Wanted: The Real Philippine Internet History

We need the real Philippine Internet history. Most Pinoy Internet users don’t know it at all. Some, might know the short version. Few know about things that really happened.

These are the juicy bits that would be polished over in an official “textbook” Philippine Internet story.  These are the “off the record” stuff that either get circulated as hearsay and urban legend, or kept secret. This is because the Philippine Internet History is not all rosy.

This comes into mind because the ph-cyberview mailing list anniversary is coming up.

A few years ago, I contributed to the Philippine Internet Review publication and wrote about Philippine Internet History. However, this was just based on my notes and personal research off the Web.

We need it written by a real journalist, with interviews and first-hand information.

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23 Responses

  1. Wouldn’t a wiki-style history be more appropriate? Getting the *real* RP internet history will be hard work, and for a journalist to do it requires a, er, commission. Who would take the cudgels, I wonder?

  2. A wiki would be interesting, but who would do the research?

    I know it’s hard but it would be great material for say, ROGUE magazine.

  3. This is a good idea! Following the principle of a wiki, maybe you can make it a community effort. Everyone can contribute stories or his research. The challenge is how to ensure you have the legit info. But as they say, if there’s a will there’s a way.

    If this pushes through, count me in! 🙂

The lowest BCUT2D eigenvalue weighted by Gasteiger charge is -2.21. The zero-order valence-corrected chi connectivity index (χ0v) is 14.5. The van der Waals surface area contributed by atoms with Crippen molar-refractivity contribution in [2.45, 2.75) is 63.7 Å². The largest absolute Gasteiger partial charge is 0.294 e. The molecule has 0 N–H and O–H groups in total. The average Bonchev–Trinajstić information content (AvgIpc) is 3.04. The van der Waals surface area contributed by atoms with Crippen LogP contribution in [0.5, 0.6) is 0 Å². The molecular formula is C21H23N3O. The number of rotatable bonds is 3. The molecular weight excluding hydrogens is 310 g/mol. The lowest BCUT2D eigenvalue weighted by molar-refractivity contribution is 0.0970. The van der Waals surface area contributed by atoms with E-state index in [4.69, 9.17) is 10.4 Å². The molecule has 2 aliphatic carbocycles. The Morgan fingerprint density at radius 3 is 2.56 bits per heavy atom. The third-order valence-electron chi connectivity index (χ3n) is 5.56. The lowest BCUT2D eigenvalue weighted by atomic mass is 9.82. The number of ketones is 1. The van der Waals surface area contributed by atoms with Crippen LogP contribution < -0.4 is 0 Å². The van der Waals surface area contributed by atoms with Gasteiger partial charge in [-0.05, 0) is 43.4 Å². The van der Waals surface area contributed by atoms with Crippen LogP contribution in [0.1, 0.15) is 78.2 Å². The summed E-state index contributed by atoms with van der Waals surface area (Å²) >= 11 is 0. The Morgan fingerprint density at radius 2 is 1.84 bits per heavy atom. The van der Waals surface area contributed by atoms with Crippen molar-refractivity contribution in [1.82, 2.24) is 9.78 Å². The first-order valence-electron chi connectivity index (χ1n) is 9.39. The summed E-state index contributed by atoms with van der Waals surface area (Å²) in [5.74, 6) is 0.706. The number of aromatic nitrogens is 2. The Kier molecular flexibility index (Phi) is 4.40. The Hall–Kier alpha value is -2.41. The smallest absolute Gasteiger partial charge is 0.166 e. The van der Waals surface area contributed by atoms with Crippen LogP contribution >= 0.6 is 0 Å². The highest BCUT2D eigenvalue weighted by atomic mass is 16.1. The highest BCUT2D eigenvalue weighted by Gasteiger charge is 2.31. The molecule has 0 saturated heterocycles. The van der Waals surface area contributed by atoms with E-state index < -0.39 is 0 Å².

4. Hi! I would like to ask for your email address as well as other contact information like address and mobile number. We would like to invite you for our media launch

  5. one curious blogger here who would be interested in the piece that you said you wrote sometime ago. might also be able to contribute a few materials if someone would spearhead a serious attempt at documenting it.

  6. Meikah,
    After 2 months… no work on my end here. Hope to bring it back.

    Lany,
    Sorry I’m not interested in blogger PR events.

    Henry,
    What I wrote before is in a commercial print publication:

    If we come with an open content version, then your help will be appreciated.
    Likewise, if there’s another effort, then you can join.

  7. goodness, my personal experience of pinoy internet is during my lynx days in the vax/vms labs where html pages are all text based, MMPORG used to be MUDS, IM spawned from netsends and telnet chats (IRC was high tech during that time) and BBS boards. hahahaha!

  8. how about starting a wikipedia entry? or is there one already…

  9. The problem is that a proper Wikipedia article must cite sources and must not have original research. An article on the Philippine Internet won’t fulfill those requirements, because there are no primary sources available.

  10. Hi Migz,

    As we all know, it was Philippine Network Foundation (PHNET) that really started it all, with then PHNET President Dr. Rodolfo Villarica considered as the Father of Philippine Internet.

    Risa Carlos (sister of Marikina mayor Marides & sister-in-law of Bayani Fernando) and Ritchie Lozada (now with Microsoft) were the managers. Later Bombim Cadiz joined and managed the company.

    Thanks.

  11. interesting project Migs 🙂

    i can’t think of anything in particular, but if you could cite some events, may be I could try to whack my brain and search for dusty info.

  12. Maybe a corporate sponsor, as part of its CSR, could commission a writer or a group of writers to do the history project and come out with either a history texbook or a coffee table book on the history of the Internet in the Philippines.

  13. WinstonWebber – not “as we all know” since few people know it anymore!

    jaydy – all dusty info is appreciated!

    anol – yes, something like that would be good. how about that, PLDT? Globe?

  14. I think I saw a blog post from Janette Toral about a similar topic on this.